So are we supposed to restrict ourselves to just natural things?  If Lassie has a genetic disease making him an imperfect dog, are we to assume that the theist position is that the imperfection is a feature of Lassie’s creation by God? Doesn’t the fact that it is a genetic disease require that it arise from his ancestors?

If you want to talk about creation so far as it is set apart from the productive activity of the universe, then you can’t just take a finite thing and force one to choose whether its features are created or Naturalist. Your account of creation demands some hypothesis about the contributions from secondary causes, and these hypotheses run the gamut from Berkeleyian divine-mind-projection theories and various forms of occasionalism to the Scholastic Molinist-Thomist theories to Darwin’s well-known if continually overlooked framing of his own evolutionary account of as an account of secondary causes. But on any account what we actually find in any supposedly created universe is always conditioned by secondary causes, and so where these cannot bring forth perfect persons they will neither be found nor intended to exist in creation.*

We either have to take “creation” as primary-cum-secondary causes or as the primary cause in its opposition to the secondary, and either way breaks a straightforward inference from the features of things to the act of creation. What is odd about the Strange Notions debate is that both debaters are working from the same incoherent conflation of these two meanings since both assume that if creation occurs we should be able to take any feature of the universe as directly related to creation, which is something like taking any act of the executive branch as an act of the president. There is, of course, some sense in which every executive action is from the president, but any account of how this occurs hangs on a latticework of qualifying features like co-operation, delegation of authority, initiative and latitude in subordinates, spheres of competence, and the toleration or suppression of incompetence, mistakes, or mutiny.

So how should be understand the primary : secondary cause relation, where “creation” is sometimes understood as both the first term alone and as the confluence of both terms? Here’s a theory:

Creation is the communication of existence to what is other than God, and one of the simpler ways of dividing this from the action of secondary causes is to divide what causes existence from what causes becoming. By existence we mean the unreachable limits of both ends of the Porphyrian tree, which can neither reach existence as some highest genus nor as a concrete particular this. All concepts are therefore dynamic entities with a trajectory both upwards toward what is at the limit of abstraction and a trajectory downwards toward what is the principle of all human intellection in sense. Without existence as a downward limit of conceptualization concepts could not be about anything, without the upward limit they could have no intelligibility, and so to do away with being at either limit is to lose both the possibility and foundation of concepts.

When we say that the creator is the cause of existence or “why we have something or not nothing” what this involves is primary causes : secondary causes :: being : conceptualizable.  On the one hand, this means that all human concepts are proportionate to secondary causes and are only appropriate for knowing them, on the other hand human thought can know these concepts as trajectories to an unreachable limit and so as dependent on a non-conceptual other than serves as a foundation. In one sense this non-conceptual other is nature, both in the subconscious structures of mind and the sensory givens of the world, but it must be nature as ordered to truth and not mere human prejudice, which requires that this foundation either be or arise from intelligence.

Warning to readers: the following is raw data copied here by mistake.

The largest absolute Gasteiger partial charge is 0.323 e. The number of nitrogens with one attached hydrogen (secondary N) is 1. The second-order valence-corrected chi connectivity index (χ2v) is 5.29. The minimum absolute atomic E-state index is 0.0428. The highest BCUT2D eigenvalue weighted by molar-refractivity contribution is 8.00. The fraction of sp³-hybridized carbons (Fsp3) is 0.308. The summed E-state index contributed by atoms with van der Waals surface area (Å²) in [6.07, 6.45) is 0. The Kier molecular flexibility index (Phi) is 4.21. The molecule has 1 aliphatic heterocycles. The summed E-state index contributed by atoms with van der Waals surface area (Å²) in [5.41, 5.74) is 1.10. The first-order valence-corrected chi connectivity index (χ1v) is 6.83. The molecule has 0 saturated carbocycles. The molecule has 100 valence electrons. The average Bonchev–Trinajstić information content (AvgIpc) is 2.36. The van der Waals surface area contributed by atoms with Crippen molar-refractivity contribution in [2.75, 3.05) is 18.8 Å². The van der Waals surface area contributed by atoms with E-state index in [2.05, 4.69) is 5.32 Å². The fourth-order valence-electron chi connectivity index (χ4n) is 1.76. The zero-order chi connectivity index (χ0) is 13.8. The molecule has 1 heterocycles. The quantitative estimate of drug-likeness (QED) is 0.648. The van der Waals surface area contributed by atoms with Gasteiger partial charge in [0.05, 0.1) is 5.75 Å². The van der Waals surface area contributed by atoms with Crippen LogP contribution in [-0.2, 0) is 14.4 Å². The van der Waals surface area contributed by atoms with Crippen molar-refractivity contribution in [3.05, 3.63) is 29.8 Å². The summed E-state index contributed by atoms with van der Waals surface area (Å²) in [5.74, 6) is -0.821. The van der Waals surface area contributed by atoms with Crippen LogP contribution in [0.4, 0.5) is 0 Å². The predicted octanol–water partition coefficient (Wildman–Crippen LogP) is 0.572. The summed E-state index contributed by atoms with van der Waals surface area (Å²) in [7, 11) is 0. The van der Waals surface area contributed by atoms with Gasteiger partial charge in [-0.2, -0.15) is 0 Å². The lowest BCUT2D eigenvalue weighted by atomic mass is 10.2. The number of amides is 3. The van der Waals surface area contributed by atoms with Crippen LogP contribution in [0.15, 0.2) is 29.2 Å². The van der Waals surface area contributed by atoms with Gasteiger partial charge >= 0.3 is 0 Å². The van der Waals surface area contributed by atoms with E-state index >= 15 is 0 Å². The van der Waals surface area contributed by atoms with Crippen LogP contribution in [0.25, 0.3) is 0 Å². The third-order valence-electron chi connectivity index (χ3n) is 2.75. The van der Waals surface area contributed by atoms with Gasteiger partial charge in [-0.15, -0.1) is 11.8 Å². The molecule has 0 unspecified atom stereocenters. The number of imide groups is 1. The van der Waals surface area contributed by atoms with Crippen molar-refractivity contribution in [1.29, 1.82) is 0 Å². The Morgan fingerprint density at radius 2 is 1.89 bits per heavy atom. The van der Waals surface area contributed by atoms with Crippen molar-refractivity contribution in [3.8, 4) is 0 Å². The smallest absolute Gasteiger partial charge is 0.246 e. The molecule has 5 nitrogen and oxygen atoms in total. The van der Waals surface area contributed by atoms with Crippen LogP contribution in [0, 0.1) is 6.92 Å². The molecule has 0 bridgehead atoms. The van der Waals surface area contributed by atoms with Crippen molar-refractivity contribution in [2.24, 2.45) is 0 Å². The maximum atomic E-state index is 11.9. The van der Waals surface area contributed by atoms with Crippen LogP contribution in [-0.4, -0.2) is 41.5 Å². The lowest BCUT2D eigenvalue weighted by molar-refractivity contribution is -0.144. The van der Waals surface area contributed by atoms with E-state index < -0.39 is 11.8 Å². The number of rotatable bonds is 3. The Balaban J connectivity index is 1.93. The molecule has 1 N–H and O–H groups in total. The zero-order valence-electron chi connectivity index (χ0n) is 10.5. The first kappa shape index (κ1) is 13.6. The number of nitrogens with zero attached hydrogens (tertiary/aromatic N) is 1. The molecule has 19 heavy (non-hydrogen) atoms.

More to the point, the dynamic character of concepts can only be unified by being if being overcomes the opposition between the abstract-intelligible-formal and the concrete, i.e. by what lacks physical genesis while still being a source of action, and what is entirely present in both the world of sense and of abstract being while nevertheless being infinitely removed from either. It’s either this or its source that we call God as creator.

The truth of Naturalism is the same truth Kant found, sc. that existence as such is not found among concepts and therefore is not the object of properly human science. But this overlooks the complementary fact that existence is an unreachable limit of the concepts themselves in such a way that it can be known as truth-preserving while overcoming the opposition of the necessary existence of the intelligible and the self-existence of what requires personality or something transcending it. And any claim that it isn’t interested in me has to get past the obvious objection that it is structuring my thought right now.

Where the account of creation assumed at Strange Notions fits in this is anyone’s guess.

*That said, even if the universe is complete in space it is not complete in time, and so any definitive ruling out of “perfect persons” could only be done from the end of history.

An Ochkamish Nominalist argument

1.) God is omnipotent.
2.) Omnipotence = can do all that is logically possible.
3.) Therefore, all that is logically possible is really possible.
4a.) If things have essences, then some things that are logically possible are not really possible.
4b The proof) Let some thing with an essence perform all actions that are logically possible. At least some are not real possibilities since essence, if it does anything, imposes limit on possible actions.
4c.) And so if some thing has an essence, then to perform all logically possible actions would have to both be done and not be done by the thing, which is a contraction.
4d.) Therefore, either no thing has an essence, or some logically possible actions are not real possibilities.
5.) But all logically possible actions are real possibilities.
6.) Therefore, no thing has an essence.


This argument fails to distinguish what is possible with respect to the absolute power of God from what is possible for creatures considered in their finite existence. As finite, it is analytic that the creature is limited in his powers to act. Distinguo 4b and deny conclusion.


Where a possibility is really absent from a subject, it is impossible for it to come to be by any power, whether human or divine. Therefore the problem remains.

Objection 2

God is the source of the existence of possibilities, and so if he were to cause some things to come about by divine power, we simply judge that he also causes a possibility to come forth also.

Response 2

I concede the argument, but deny that such a possibility can be introduced into any finite essence, since to introduce a possibility into a finite essence against this essence would be to make an essence that both can and cannot do something. Example: if it is of the essence of brute animal that it not reason, it is impossible that a brute animal reason. Yet brute animals can reason by the absolute power of God, as is clear from Balaam’s ass. Thus the argument remains.